The Council and four other trade groups filed an amicus ("friend of the court") brief with the Supreme Court on February 3, urging the justices to uphold the "Moench” presumption of prudence, noting that Congressional policy strongly favors the offering of employee stock funds, the unique nature of employer stock funds warrant a presumption that fiduciaries act prudently by offering them, and if such presumption is not provided, sponsors will be discouraged from offering employer stock. The U.S. Department of Labor filed a brief with the Supreme Court in 2013 at the earlier petition stage, recommending that the court consider whether a presumption of prudence should ever apply in employer stock cases.

The Council has consistently defended plan sponsors against claims of fiduciary duty breach in "stock drop" cases, supporting the application of the presumption of prudence. For more information on this issue or the Council's amicus brief program, contact Jan Jacobson, senior counsel, retirement policy, or Lynn Dudley, senior vice present, retirement and international benefits policy. Both can be reached at (202) 289-6700.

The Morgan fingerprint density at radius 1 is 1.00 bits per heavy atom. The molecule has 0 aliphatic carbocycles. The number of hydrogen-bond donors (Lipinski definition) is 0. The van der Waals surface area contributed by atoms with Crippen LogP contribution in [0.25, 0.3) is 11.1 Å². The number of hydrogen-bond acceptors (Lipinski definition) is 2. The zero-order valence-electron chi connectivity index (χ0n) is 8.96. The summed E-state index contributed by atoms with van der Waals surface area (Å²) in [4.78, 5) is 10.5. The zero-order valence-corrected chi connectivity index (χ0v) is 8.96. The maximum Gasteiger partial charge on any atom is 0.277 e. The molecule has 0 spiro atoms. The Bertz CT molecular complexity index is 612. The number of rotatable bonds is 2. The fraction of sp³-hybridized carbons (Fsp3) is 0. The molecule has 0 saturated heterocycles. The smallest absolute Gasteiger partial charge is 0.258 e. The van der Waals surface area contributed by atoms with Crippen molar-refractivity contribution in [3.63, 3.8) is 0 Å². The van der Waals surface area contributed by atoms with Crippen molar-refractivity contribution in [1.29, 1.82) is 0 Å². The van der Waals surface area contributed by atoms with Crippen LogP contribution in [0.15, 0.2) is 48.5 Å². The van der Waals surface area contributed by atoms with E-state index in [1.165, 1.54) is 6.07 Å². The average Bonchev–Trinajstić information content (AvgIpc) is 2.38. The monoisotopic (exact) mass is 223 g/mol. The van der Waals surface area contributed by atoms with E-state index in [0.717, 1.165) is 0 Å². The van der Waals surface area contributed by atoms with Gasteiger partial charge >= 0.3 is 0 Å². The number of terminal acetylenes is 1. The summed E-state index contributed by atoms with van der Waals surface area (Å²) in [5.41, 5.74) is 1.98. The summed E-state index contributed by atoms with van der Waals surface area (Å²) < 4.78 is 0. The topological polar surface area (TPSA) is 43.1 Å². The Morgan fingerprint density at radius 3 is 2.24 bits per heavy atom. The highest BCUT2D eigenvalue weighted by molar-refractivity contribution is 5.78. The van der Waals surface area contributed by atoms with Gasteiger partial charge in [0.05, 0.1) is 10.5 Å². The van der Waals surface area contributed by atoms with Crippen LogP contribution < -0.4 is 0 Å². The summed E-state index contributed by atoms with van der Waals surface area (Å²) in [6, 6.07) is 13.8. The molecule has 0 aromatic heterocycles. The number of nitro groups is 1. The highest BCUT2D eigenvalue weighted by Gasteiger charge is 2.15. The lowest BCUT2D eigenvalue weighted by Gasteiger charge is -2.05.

Council Comments on Proposed Rules Regarding PPACA 90-Day Waiting Period Limitation

In an April 28 letter to the Employee Benefits Security Administration of the U.S. Department of Labor, the Council commented on proposed rules issued with respect to the 90-day waiting period limitation of Section 2708 of the Public Health Service Act (PHSA), as added by the Patient Protection and Affordable Care Act (PPACA).

PHSA Section 2708 provides that, in plan years beginning on or after January 1, 2014, a group health plan or group health insurance issuer shall not apply any waiting period for coverage that exceeds 90 days. As we reported in the February 20 Benefits Byte, the U.S. departments of Treasury, Labor and Health and Human Services released final regulations on February 20, implementing the 90-day waiting period limitation.